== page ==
This work was supported by institutional development funds from the Children's Hospital of Philadelphia.
We thank David Asch, MD, MBA, Anthony A. Luberti, MD, MS, and Lisa M. Biggs, MD, for helpful comments and technical insights. We recognize Asad Moten for background research during the course of this study. We also thank the network of primary care physicians and their patients and families for their contribution to clinical research through the Pediatric Research Consortium (PcRC) at the Children's Hospital of Philadelphia.
- Accepted September 14, 2007.
- Address correspondence to Alexander G. Fiks, MD, MSCE, Pediatric Generalist Research Group, Children's Hospital of Philadelphia, 3535 Market St, Room 1546, Philadelphia, PA 19104. E-mail:
The authors have indicated they have no financial relationships relevant to this article to disclose.
What's Known on This Subject
Up-to-date immunization rates nationally and in many regions of the United States remain below targets. Effective vaccine delivery depends on clinicians capturing available opportunities for immunization in the office, especially at sick visits.
What This Study Adds
Our findings suggest that efforts to improve vaccination rates by immunizing children at sick visits may reduce children's subsequent and overall preventive care. This link should be considered in plans to restructure the delivery of pediatric preventive care.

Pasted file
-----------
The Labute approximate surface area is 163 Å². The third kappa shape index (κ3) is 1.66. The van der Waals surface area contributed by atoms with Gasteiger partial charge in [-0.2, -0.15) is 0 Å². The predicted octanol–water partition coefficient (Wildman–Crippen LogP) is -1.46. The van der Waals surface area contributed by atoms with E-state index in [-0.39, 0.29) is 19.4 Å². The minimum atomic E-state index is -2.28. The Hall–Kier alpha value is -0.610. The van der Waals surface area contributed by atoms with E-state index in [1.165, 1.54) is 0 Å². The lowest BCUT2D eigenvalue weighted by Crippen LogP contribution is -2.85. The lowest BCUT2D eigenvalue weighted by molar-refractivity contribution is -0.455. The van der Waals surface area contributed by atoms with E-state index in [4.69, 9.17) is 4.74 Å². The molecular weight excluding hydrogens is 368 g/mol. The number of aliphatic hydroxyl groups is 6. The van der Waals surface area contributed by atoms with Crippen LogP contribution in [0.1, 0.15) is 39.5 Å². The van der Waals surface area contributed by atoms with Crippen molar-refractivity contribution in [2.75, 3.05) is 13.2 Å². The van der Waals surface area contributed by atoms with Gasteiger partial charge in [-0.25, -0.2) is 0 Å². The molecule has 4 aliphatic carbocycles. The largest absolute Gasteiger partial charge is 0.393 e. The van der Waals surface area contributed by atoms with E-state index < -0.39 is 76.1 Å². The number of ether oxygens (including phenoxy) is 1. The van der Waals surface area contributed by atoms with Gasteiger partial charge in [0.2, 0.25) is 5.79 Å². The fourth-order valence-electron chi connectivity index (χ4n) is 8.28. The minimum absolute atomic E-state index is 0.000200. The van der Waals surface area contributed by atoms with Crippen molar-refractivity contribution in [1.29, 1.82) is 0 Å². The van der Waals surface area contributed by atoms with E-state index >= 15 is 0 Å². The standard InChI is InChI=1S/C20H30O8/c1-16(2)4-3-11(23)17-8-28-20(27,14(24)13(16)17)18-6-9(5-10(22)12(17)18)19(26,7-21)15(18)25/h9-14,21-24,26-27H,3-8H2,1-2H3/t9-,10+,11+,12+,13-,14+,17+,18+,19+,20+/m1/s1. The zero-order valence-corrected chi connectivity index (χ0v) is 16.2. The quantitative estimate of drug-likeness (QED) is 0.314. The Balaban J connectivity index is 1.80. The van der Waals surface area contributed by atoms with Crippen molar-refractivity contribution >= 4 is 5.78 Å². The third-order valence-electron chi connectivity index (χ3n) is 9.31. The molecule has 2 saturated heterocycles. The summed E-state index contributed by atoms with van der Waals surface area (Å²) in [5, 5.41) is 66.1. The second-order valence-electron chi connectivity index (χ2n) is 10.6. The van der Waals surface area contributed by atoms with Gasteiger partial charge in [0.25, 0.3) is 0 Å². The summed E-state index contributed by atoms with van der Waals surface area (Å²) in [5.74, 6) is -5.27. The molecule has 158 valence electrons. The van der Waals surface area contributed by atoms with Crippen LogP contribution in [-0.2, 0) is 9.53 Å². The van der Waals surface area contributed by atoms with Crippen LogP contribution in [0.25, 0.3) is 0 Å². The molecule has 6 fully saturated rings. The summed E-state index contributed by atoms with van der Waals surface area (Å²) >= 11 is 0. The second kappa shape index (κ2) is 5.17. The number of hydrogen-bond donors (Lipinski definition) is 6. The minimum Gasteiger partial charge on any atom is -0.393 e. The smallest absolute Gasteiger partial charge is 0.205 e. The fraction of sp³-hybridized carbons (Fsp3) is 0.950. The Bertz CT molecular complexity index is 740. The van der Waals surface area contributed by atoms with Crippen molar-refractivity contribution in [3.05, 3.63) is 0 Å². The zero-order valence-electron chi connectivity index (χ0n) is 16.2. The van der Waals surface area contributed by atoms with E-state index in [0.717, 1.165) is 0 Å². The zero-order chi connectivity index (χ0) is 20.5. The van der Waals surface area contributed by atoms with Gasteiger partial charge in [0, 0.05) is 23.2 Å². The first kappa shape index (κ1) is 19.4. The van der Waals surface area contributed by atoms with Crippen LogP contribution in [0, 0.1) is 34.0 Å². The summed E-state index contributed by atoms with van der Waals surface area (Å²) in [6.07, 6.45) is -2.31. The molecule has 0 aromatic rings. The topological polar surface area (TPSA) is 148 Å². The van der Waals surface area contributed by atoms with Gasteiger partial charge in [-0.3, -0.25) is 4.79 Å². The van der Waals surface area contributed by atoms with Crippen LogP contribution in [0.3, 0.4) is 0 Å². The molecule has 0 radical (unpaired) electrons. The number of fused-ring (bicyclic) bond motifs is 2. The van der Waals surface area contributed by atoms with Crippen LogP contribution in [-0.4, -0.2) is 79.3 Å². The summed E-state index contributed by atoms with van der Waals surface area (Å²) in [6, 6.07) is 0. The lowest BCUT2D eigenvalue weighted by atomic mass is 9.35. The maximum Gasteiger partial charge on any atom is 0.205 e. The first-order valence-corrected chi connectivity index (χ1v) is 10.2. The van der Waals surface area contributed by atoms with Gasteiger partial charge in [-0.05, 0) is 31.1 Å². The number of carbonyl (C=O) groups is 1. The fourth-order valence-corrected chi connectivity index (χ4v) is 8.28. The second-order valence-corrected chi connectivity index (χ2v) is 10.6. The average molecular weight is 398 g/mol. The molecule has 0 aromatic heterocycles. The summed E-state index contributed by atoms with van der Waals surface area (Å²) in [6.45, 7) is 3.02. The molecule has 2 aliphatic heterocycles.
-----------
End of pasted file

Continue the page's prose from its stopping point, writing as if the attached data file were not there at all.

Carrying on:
- ↵US Department of Health and Human Services, Office of Disease Prevention and Health Promotion. Healthy People 2010. Vol 15. Washington, DC: US Government Printing Office; 2000
- ↵National Center for Health Statistics. The 2005 National Immunization Survey. Hyattsville, MD: National Center for Health Statistics; 2006
- ↵Szilagyi PG, Rodewald LE, Humiston SG, et al. Missed opportunities for childhood vaccinations in office practices and the effect on vaccination status. Pediatrics.1993;91 (1):1– 7
- ↵Institute of Medicine, Committee on Quality of Health Care in America. Crossing the Quality Chasm: A New Health System for the 21st Century. Washington, DC: National Academy Press; 2001